This week, Steve and I attended a “Motivation & Sales Masterclass” that took place at Manchester Metropolitan University. The three-hour seminar took place in a crowded room with a really memorable speaker, Nick Bramley.
Both of us learned a lot and I thought I’d share the top 5 five useful insights we picked up with you:
1. There are four different character types and each of us fits into one of them. It comes down to this:
1. The Director (think Lady Thatcher, Lord Sugar, Deborah Meaden)
“Get to the point Trevor”. Decisions are led from the brain (see (2), below for decisions from the heart). You are direct and have no issue expressing yourself in clear terms (to the question “How are you?”, you’d reply “Busy”). You’re not interested in the minute-by-minute detail, you love lists, hate wafflers and have no time for water cooler talk. If people want to meet with you, they have exactly 10 minutes.
2. The Creative (Richard Branson, Peter Jones)
Keen to hear ideas (Richard Branson apparently gives residents of his Necker Island resort the opportunity to present a 1 minute elevator pitch to him). You’re a calculated risk taker. Led by the heart after weighing the options up and if it goes wrong, there’s always other ideas to implement instead. You’re friendly and sociable and generally have time to spare, provided it’s well spent. Ultimately, you take the decision and it’s often led by gut instinct.
3. The Analyst (the late great Anita Roddick)
The polar opposite of The Director, this person loves to chat and thrives on lots of employee interaction. There’s always an open door policy and you’re happy to be interrupted. Ask as many questions as you can and you’re happy to hear all angles, outcomes and risks involved with a decision. You’re a real team player and not fussed about interruptions or meetings which might go over time.
4. The People’s Person (perhaps Nev from BBC 3’s The Call Centre)
You’re technically minded and analytical, the least risk taking personality type of the four categories. You love to share information to every level of detail with the team. You see your employee colleagues as an extended family and you’re reliant on them to a large extent to help you make the right decision. Whilst you are ultimately very concise in how you come to the decision, you might question with others once you’ve made the decision if it was the right one to have taken.
The critical thing is that whichever category you fit into, read your staff’s and customer’s characteristics and adapt your style to whichever category they generally fit into. Reflect your behaviour to that of your employees or customers. Otherwise, you’ll alienate them.
2. The three most important points when it comes to customers are Communication, Communication and … you’ve guessed it. To take an example, how can you know if your client is happy with what you’ve done for them? Talk to them about the last job you did for them, as well as find out their aspirations for their business and how you can help the next time even better. Set up a formal review meeting with your key client a couple of times a year. Don’t ask them for one (or they’ll say, er, sorry no thanks). Tell them it’s what you do! Then it becomes part of the service wrap you provide.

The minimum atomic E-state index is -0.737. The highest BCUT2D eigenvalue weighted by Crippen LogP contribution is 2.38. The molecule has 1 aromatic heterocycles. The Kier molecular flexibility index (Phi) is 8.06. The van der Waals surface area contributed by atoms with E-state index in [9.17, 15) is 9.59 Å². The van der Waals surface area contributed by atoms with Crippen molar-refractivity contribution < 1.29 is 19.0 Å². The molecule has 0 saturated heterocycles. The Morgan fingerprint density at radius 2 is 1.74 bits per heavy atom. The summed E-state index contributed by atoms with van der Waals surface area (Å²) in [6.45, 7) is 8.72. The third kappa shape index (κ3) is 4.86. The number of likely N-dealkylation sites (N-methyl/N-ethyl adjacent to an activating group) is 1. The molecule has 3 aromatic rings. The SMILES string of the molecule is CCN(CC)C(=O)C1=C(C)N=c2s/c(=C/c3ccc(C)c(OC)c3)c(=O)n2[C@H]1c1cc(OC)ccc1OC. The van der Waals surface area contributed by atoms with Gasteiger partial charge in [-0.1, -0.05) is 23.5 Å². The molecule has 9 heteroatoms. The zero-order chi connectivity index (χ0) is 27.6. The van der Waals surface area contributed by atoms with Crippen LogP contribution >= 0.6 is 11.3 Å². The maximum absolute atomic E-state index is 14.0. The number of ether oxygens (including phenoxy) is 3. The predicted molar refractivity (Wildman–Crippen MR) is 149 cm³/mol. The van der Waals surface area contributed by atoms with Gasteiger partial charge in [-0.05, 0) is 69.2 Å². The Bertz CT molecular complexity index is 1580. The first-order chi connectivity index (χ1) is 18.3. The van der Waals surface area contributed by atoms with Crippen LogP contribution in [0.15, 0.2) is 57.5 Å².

3. Having performance targets is one thing. Having personal development goals is another. Put differently, make your employees part of the bigger company picture. Share company goals with your employees and make them become part of them rather than using the KPI/goals oriented “carrot” approach exclusively.
4. Whether you’re a sole trader or a corporation, you need 5 hard sells. Why should a customer chose you?
To illustrate the point, Nick asked his audience what the top 5 animals would be which you would like to see on a safari. That’s a hugely important part of how safari tours sell to customers worldwide. Relate that to your business. Think of 5 big selling points. Not the “we have the greatest customer service”, or “a really great product” sales spiel which everyone hears, but something which really makes you different.
For our business, ours would be 1) We’re the only composer agency in the North West to offer a one-stop shop for composer requirements. 2) Given how quick all our composers deliver, we save producers time. 3) We thereby make producers’ lives easier because they can rely on us to deliver a score quickly and without hassle. 4) We like to think we’re the benchmark for the highest quality scores, especially in the children’s and factual entertainment arena, given the credits of our composers. 5) We’re located in the heart of the Northwest’s production hub which producers based here like because there’s nothing like easy access to a face-to-face meet.
5. Finally, and this applies again whether you’re working on your own or in a company, establish an aim, a vision and a mission. Embed them into your daily work ethic.
I’d definitely recommend attending a class like this for any budding entrepreneurs!